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Types of Business Ownership

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Presentation on theme: "Types of Business Ownership"— Presentation transcript:

1 Types of Business Ownership
Chapter 7

2 Entrepreneurs need to understand the advantages and disadvantages of various types of businesses so that they can choose the one that best suits their needs.

3 Sole Proprietorship The easiest and most popular form of business ownership is the sole proprietorship. sole proprietorship a business that is owned and operated by one person

4 Sole Proprietorship The owner of a sole proprietorship:
receives the profits, incurs any losses, and is liable for the debts of the business.

5 Sole Proprietorship In a sole proprietorship the owner must decide how much liability protection he or she needs. liability protection insurance against the debts and actions of a business

6 Advantages Sole proprietorship is easy and inexpensive to create.
The owner has complete authority over all business activities. It is the least regulated form of business ownership. The business pays no taxes; income is taxed at the personal rate of the owner.

7 Disadvantages The owner has unlimited liability.
Raising capital is more difficult. The business is totally reliant on the skills and abilities of the owner. The death of owner dissolves the business unless there is a will to the contrary.

8 Disadvantages The biggest disadvantage of a sole proprietorship is financial. In this form of business ownership, the owner has unlimited liability. unlimited liability full responsibility for all debts and actions of a business

9 Partnership A partnership draws on the skills, knowledge, and financial resources of more than one person. partnership an unincorporated business with two or more owners who share the decisions, assets, liabilities, and profits

10 General vs Limited Partnership
The law requires that all partnerships have at least one general partner. A partnership may be set up so that all of the partners are general partners. general partner a participant in a partnership who has unlimited personal liability and takes full responsibility for managing the business

11 Partnership Some partnerships include a limited partner.
a partner in a business whose liability is limited to his or her investment; a limited partner cannot be actively involved in managing the business

12 Partnership Partnerships are inexpensive to create.
General partners have complete control. Partners can share ideas. Partners can share ideas.

13 Partnership It is difficult to dissolve one partner’s interest without dissolving the partnership. There may be personality conflicts. Partners can be held liable for each others’ actions.

14 corporations In a corporation, the owners of the business are protected from liability for the actions of the company. There are three types of corporations: C-Corporation Subchapter S Corporation Nonprofit Corporation corporation a business that is registered by a state and operates apart from its owners; it issues shares of stock and lives on after the owners have sold their interest or passed away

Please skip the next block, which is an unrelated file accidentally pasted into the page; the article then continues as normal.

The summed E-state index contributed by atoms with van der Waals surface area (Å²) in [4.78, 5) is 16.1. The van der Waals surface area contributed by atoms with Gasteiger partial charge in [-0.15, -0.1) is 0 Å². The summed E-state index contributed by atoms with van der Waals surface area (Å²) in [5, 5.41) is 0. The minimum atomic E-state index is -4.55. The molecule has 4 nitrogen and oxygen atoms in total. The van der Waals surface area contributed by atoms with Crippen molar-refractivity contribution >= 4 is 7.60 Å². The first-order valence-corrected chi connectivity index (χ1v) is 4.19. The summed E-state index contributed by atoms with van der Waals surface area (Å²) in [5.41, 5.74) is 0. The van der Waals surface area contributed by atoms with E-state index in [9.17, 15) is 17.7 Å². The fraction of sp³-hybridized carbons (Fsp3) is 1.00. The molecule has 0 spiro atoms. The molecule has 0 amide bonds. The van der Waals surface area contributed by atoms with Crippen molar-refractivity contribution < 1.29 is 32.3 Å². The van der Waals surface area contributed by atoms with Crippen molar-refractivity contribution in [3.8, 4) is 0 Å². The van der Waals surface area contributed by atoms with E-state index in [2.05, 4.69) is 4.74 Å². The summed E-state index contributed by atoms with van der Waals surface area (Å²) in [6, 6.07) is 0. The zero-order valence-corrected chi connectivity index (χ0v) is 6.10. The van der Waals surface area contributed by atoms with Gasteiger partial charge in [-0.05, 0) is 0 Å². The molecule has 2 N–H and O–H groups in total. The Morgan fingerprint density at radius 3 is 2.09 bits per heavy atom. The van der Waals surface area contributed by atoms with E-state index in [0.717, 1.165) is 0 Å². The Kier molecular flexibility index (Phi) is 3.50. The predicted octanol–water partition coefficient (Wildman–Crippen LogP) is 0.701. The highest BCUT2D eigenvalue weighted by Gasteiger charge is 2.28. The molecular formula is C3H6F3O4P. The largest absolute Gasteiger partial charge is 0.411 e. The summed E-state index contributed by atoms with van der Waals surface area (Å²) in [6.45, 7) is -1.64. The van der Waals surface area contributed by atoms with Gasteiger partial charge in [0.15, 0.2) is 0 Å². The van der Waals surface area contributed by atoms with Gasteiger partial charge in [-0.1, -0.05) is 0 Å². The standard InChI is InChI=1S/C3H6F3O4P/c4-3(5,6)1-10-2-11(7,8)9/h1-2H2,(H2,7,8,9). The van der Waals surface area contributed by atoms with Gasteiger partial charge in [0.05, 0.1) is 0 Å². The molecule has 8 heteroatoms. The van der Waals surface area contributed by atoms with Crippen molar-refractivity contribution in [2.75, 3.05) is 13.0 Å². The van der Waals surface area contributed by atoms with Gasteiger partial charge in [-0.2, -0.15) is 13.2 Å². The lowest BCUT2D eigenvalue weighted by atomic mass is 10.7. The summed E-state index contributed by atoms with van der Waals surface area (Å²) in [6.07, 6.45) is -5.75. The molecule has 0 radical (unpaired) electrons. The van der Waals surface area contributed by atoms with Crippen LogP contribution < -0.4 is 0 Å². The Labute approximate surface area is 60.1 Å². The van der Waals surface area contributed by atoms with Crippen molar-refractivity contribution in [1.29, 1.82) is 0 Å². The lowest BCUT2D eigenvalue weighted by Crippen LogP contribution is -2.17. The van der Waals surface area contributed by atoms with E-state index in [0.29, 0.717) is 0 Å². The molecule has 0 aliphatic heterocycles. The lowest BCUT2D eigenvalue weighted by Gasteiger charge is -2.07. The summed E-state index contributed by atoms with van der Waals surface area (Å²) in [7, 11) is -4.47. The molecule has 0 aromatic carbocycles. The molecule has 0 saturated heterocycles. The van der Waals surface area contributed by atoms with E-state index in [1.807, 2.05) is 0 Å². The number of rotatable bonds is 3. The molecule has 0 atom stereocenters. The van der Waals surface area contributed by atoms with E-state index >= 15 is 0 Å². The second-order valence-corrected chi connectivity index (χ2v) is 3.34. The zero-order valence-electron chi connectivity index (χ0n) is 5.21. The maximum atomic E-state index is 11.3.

15 C- corporations A C-corporation is the most common corporate form.
C-Corporations: In smaller corporations, the founders generally are the major shareholders. C-corporation an entity that pays taxes on earnings; its shareholders pay taxes as well shareholders the owners of a corporation

16 ability to raise investment money
C-corporations ADVANTAGES status limited liability ability to raise investment money perpetual existence employee benefits tax advantages

17 C-corporations ADVANTAGES
Corporate shareholders have limited liability, but some banks require officers to personally guarantee the debts of the company. limited liability partial responsibility of a corporate shareholder; he or she is responsible only up to the amount of his or her individual investment

18 C-corporations DISADVANTAGES expensive to set up
income more heavily taxed subject to double taxation on income pays taxes on profits stockholders taxed on dividends

A nonprofit corporation must fall within one of four categories: religion charity public benefit mutual benefit nonprofit corporation a legal entity that makes money for reasons other than the owner’s profit; it can make a profit, but the profit must remain within the company

20 Corporations- limited liability
There are many benefits to forming a limited liability company (LLC). Simpler to set up than a corporation. Allows for the flexibility of a partnership structure. Protects its owners with the limited liability of a corporation. No subject to double taxation. No limitations on the number of members or their status. limited liability company (LLC) a company whose owners and managers have limited liability and some tax benefits, but which avoids some restrictions associated with Subchapter S corporations

21 corporations Before deciding on a legal form, ask yourself key questions about: Making the Decision your skills? access to capital? Expenses? willingness to assume liability? level of control wanted? length of time you expect to own the business?

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